Size / / /
Bitch

In Assata Shakur's essay "Women In Prison: How It Is With Us," written while serving a life sentence in Rikers, the author opens with these sentences: "We sit in the bull pen. We are all black. All restless."

She goes on to describe the women who are in Rikers with her: overwhelmingly black and Puerto Rican, poor, drug addicts, survivors of abuse, survivors of a system that has marginalized and brutalized them.

For many the cells are not much different from the tenements, the shooting galleries and the welfare hotels they live in on the street. Sick call is no different from the clinic or the hospital emergency room. The fights are the same except they are less dangerous. The police are the same. The poverty is the same. The alienation is the same. The racism is the same. The sexism is the same. The drugs are the same and the system is the same.

Little has changed for women in prison since Shakur wrote her essay, except their numbers: from 13,258 in 1980 to 113,605 in 2012.

Shakur published her essay in 1978, in the heyday of the women-in-prison exploitation trope. That decade saw the release of films with titles like Escape from Women's Prison, The Big Bird Cage, Caged Heat, The Big Doll House, Women in Cages, The Women In Cellblock 9, and The Hotbox. The trailers feature rape, whippings, shower scenes, mud fights, and tough girls breaking out of the prisons only to die in a hail of bullets. We're invited to watch YOUNG GIRLS IN CHAINS! BRUTALIZED! SEE WHAT THEY DO FOR THRILLS! SEE THEM IN ACTION!

Within this kind of context—the exploitative fantasy and the grinding reality—Kelly Sue DeConnick and Valentine De Landro have to tread a damned fine line in their new collaboration: Bitch Planet, an updated, feminist sci-fi riff on the women-in-prison trope, officially described as "Margaret Atwood meets Inglorious Basterds."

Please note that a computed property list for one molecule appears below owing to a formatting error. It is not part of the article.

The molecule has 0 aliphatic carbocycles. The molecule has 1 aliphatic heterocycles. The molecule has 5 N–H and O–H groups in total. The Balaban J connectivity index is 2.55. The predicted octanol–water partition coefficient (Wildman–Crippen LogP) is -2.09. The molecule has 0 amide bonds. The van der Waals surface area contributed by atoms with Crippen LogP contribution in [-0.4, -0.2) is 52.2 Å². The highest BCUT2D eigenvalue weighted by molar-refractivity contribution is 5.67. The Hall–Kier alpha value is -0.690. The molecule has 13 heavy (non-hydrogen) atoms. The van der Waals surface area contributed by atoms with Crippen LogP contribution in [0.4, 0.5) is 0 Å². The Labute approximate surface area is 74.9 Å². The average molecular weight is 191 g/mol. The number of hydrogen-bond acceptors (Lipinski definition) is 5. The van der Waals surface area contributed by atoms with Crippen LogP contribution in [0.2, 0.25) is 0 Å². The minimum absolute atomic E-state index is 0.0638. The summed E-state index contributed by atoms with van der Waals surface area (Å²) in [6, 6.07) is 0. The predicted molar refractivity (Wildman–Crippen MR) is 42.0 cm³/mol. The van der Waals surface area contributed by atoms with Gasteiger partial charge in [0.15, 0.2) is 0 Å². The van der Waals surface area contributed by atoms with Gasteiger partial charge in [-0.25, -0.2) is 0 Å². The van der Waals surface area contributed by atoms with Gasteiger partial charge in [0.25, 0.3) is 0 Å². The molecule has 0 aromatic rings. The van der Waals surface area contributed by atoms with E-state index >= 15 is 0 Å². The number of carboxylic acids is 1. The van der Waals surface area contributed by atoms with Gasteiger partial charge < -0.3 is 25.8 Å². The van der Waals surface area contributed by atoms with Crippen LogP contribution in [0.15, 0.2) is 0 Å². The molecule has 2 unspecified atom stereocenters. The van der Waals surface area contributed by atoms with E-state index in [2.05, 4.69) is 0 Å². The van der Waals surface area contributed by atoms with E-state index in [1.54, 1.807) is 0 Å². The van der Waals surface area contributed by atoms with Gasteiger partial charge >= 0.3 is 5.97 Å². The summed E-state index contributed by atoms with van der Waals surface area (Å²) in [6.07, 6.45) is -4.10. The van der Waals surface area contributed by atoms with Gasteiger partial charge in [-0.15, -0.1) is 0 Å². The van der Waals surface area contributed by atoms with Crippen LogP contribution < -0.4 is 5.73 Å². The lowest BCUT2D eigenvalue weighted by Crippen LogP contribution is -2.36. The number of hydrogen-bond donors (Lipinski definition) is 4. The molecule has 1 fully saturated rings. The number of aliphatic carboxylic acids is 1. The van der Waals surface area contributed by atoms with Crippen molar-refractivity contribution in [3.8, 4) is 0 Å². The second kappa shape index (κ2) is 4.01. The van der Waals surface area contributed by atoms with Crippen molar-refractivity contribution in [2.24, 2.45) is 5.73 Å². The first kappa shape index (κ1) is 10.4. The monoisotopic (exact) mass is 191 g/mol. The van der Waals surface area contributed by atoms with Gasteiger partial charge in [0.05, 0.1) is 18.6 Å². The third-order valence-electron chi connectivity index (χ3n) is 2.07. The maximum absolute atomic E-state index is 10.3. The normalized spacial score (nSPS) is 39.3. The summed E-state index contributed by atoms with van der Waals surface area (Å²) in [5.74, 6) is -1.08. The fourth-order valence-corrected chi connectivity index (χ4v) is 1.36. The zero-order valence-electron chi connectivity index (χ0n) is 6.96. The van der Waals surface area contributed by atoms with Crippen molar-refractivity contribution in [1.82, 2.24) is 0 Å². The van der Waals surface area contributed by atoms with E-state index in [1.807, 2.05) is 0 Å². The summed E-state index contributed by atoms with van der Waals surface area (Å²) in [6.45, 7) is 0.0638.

With no offense to Tarantino, Bitch Planet is a lot more socially aware of itself than Basterds, and the reality behind the tropes it's playing with. This is a comic for people who hate that they love action movies that have never heard of the Bechdel Test, or genre fiction that erases people of color. I'll cop to binge-watching a lot of Supernatural, even when its treatment of women and dismissal of queer relationships made me want to stick a shotgun full of rock salt into my TV and pull the trigger.

DeConnick seems to be in the same boat. In a press release from Image Comics, Bitch Planet's publisher, she states, "I have a profound and abiding love for exploitation films, but as a feminist, I also find many (if not most) of them deeply problematic. These are two WILDLY mixed feelings. And I love mixed feelings. It happens that mixed feelings are the perfect soil composition for fiction.”

This is DeConnick's second story with Image, a publisher that's built its name on publishing creator-owned and -driven comics and graphic novels. Her first, Pretty Deadly, was a Weird West retribution tale about Death and his daughter. DeConnick has also had successful runs with Marvel titles like Avengers Assemble and Captain Marvel.

Bitch Planet's first issue focuses on introducing its world, with a lot of help from its background detail. In the first page, a woman runs through streets on her way to her job; around her, we see billboards with slogans like BUY THIS IT WILL FIX YOU and EAT LESS POOP MORE and WE GET BY WHEN WE COMPLY. Aside from the advertising, there's little overt evidence that this is a dystopia, and that's perhaps one of the more disturbing features of this comic: this is a world that's only slightly tweaked from our own.

The rest of the issue is split between Earth and the Auxiliary Compliance Outpost, AKA Bitch Planet. We have our first introduction to The Model, a hologram with the kind of body that Barbie would envy, a cross between Barbarella and Joan Rivers, who serves as a matron for the inmates. We're also introduced, albeit briefly, to our cast of characters, one of whom immediately stands out: Penelope Rolle, a black, tall, fat, and completely unapologetic ass-kicker, with a tattoo on her bicep of two elephants accompanied by the words "Born Big."